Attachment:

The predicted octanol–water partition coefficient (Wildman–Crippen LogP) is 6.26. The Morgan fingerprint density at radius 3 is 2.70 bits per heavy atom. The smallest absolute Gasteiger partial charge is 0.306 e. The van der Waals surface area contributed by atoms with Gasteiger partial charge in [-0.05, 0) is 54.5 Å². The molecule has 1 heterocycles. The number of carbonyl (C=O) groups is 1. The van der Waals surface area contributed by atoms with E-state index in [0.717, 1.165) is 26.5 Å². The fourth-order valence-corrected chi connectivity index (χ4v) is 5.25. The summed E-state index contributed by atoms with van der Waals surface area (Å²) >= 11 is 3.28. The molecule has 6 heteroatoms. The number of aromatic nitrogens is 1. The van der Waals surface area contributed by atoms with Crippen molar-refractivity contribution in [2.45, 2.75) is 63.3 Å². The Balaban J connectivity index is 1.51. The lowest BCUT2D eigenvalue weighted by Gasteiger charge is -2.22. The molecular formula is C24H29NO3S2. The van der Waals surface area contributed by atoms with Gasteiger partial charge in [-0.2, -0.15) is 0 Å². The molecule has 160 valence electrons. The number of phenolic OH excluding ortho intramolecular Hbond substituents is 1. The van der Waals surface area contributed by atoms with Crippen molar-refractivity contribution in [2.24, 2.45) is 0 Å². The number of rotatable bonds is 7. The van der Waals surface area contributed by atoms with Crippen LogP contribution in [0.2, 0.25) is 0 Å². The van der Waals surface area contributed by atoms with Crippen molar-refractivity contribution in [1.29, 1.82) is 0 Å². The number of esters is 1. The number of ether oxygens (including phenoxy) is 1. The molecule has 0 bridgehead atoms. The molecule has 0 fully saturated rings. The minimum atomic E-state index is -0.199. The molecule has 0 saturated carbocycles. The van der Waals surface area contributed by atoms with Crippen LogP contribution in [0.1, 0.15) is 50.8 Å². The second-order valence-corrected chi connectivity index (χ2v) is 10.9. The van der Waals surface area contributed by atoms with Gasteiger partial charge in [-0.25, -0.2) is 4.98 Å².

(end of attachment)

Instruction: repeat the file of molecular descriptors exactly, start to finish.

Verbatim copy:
The predicted octanol–water partition coefficient (Wildman–Crippen LogP) is 6.26. The Morgan fingerprint density at radius 3 is 2.70 bits per heavy atom. The smallest absolute Gasteiger partial charge is 0.306 e. The van der Waals surface area contributed by atoms with Gasteiger partial charge in [-0.05, 0) is 54.5 Å². The molecule has 1 heterocycles. The number of carbonyl (C=O) groups is 1. The van der Waals surface area contributed by atoms with E-state index in [0.717, 1.165) is 26.5 Å². The fourth-order valence-corrected chi connectivity index (χ4v) is 5.25. The summed E-state index contributed by atoms with van der Waals surface area (Å²) >= 11 is 3.28. The molecule has 6 heteroatoms. The number of aromatic nitrogens is 1. The van der Waals surface area contributed by atoms with Crippen molar-refractivity contribution in [2.45, 2.75) is 63.3 Å². The Balaban J connectivity index is 1.51. The lowest BCUT2D eigenvalue weighted by Gasteiger charge is -2.22. The molecular formula is C24H29NO3S2. The van der Waals surface area contributed by atoms with Gasteiger partial charge in [-0.2, -0.15) is 0 Å². The molecule has 160 valence electrons. The number of phenolic OH excluding ortho intramolecular Hbond substituents is 1. The van der Waals surface area contributed by atoms with Crippen molar-refractivity contribution in [2.24, 2.45) is 0 Å². The number of rotatable bonds is 7. The van der Waals surface area contributed by atoms with Crippen LogP contribution in [0.2, 0.25) is 0 Å². The van der Waals surface area contributed by atoms with Crippen molar-refractivity contribution in [1.29, 1.82) is 0 Å². The number of esters is 1. The number of ether oxygens (including phenoxy) is 1. The molecule has 0 bridgehead atoms. The molecule has 0 fully saturated rings. The minimum atomic E-state index is -0.199. The molecule has 0 saturated carbocycles. The van der Waals surface area contributed by atoms with Crippen LogP contribution in [0.1, 0.15) is 50.8 Å². The second-order valence-corrected chi connectivity index (χ2v) is 10.9. The van der Waals surface area contributed by atoms with Gasteiger partial charge in [-0.25, -0.2) is 4.98 Å².